cart.general.title

CBAM can improve American competitiveness

Analysis by the Climate Leadership Council, a climate change alliance, indicates that the application of the European Carbon Border Adjustment Mechanism (CBAM) can enhance the competitiveness of U.S. companies.

According to the Climate Leadership Council, if the CBAM tax is set at $120 per ton of CO2 emissions, U.S. importers would have to pay around $300 million, and Chinese importers would have to pay $3.4 billion.

Imports from China are expected to be impacted about 11 times more than imports from the U.S. U.S. companies have the potential to replace Chinese manufacturers and other retail competitors in the European market.

It is important to note that the carbon tax is imposed on the emissions related to the production of steel, aluminum, cement, fertilizers, hydrogen, and electricity imported into the EU. This only affects a portion of U.S. exports to the EU, with only 1.1% ($4 billion) of the $350 billion exported to the EU in 2022 falling under CBAM. China, the EU's largest merchandise trading partner, exported $19 billion in 2022, nearly five times the amount covered by CBAM.

This analysis shows that implementing a system to account for the carbon intensity of products sold will help U.S. companies operate more efficiently.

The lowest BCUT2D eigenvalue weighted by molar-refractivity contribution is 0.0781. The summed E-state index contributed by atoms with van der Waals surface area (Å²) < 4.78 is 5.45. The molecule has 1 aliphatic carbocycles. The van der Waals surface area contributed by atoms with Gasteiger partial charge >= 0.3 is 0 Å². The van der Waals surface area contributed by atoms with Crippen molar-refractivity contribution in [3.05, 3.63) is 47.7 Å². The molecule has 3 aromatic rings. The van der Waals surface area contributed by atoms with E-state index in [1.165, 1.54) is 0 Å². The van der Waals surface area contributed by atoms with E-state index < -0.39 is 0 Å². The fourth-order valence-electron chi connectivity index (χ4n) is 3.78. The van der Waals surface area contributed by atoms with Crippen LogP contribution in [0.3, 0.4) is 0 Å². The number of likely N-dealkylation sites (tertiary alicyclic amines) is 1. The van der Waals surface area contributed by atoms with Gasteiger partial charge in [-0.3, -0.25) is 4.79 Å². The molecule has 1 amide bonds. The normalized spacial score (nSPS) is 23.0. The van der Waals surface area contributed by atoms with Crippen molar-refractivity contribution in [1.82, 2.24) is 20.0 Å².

The authors emphasize that the actual impact of CBAM depends on:

  • Implementation challenges
  • Data quality
  • Ease of compliance
  • Appropriate handling of confidential business information.

The first phase of CBAM began on October 1. Importers must submit their first report by January 31, 2024. For each unregistered ton of emissions, there is a risk of a fine of 10-50 EUR.

According to analysts, "The threat of compliance fees is intended to encourage more comprehensive reporting but will lead to price pressure on U.S. manufacturers who are unwilling or unable to provide sufficient 'may' information," the authors said.

Recall that European Commission President Daniel Ferry said the transition phase for implementing the Carbon Border Adjustment Mechanism (CBAM) in the EU would begin on October 1.

As reported earlier, one of the key tools in the EU's climate policy is the Carbon Border Adjustment Mechanism (CBAM), providing a level playing field for companies needing to comply with climate standards and various tax conditions.